Crack the Hydrangea colour code
Coaxing your hydrangeas to produce masses of blue (rather than pink) flowers may seem an impossible task, but it’s actually very simple. Here’s what you need to know:
The colour of your hydrangea flowers is determined by three factors
- The acidity of the soil: If you’re aiming for blue hydrangea flowers, you should ensure that the pH of your soil is between 6 and 5.5. Start out by testing the pH of your natural garden soil by using a soil probe and testing kit (available at all five Stodels branches). Then, if necessary, increase the soil’s acidity by adding acid compost or peat to the soil. You can also try mulching with pine needles or bark, oak leaves or peat. Lastly, try to water the soil concerned with stored rainwater, as municipal water tends to be rather alkaline.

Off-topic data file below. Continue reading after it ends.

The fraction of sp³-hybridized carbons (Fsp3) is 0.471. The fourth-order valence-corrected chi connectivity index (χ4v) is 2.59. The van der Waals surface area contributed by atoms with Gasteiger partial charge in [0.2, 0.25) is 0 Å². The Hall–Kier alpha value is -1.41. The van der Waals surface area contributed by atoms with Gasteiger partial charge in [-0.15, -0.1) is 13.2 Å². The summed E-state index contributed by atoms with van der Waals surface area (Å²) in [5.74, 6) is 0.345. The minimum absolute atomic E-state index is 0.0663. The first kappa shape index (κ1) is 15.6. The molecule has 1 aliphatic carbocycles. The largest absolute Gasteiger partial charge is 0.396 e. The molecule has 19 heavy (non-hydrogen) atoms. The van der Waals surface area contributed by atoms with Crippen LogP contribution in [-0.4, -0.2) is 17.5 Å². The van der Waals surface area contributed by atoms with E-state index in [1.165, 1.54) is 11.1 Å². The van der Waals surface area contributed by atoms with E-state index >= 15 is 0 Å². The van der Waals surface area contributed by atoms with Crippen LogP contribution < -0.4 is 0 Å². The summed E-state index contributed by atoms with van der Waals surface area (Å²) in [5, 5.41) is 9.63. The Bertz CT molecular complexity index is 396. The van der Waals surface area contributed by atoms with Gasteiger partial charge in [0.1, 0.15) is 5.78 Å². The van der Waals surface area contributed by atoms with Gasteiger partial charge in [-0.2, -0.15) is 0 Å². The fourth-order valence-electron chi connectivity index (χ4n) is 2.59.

- The presence of aluminium: Aluminium helps to produce the desired blue colour in hydrangea colours. However, aluminium is insoluble in alkaline soils, so it cannot be absorbed under these conditions. This is why it is crucial to ensure that the pH of your soil is correct (see above). You can also add aluminium to your soil by feeding hydrangea plants with an aluminium sulphate solution (dilute 2g in every 1 litre of water used).
- The fertiliser used: For maximum blue colour, use a fertiliser high in potassium, like 3:1:5, when the flower buds are developing.
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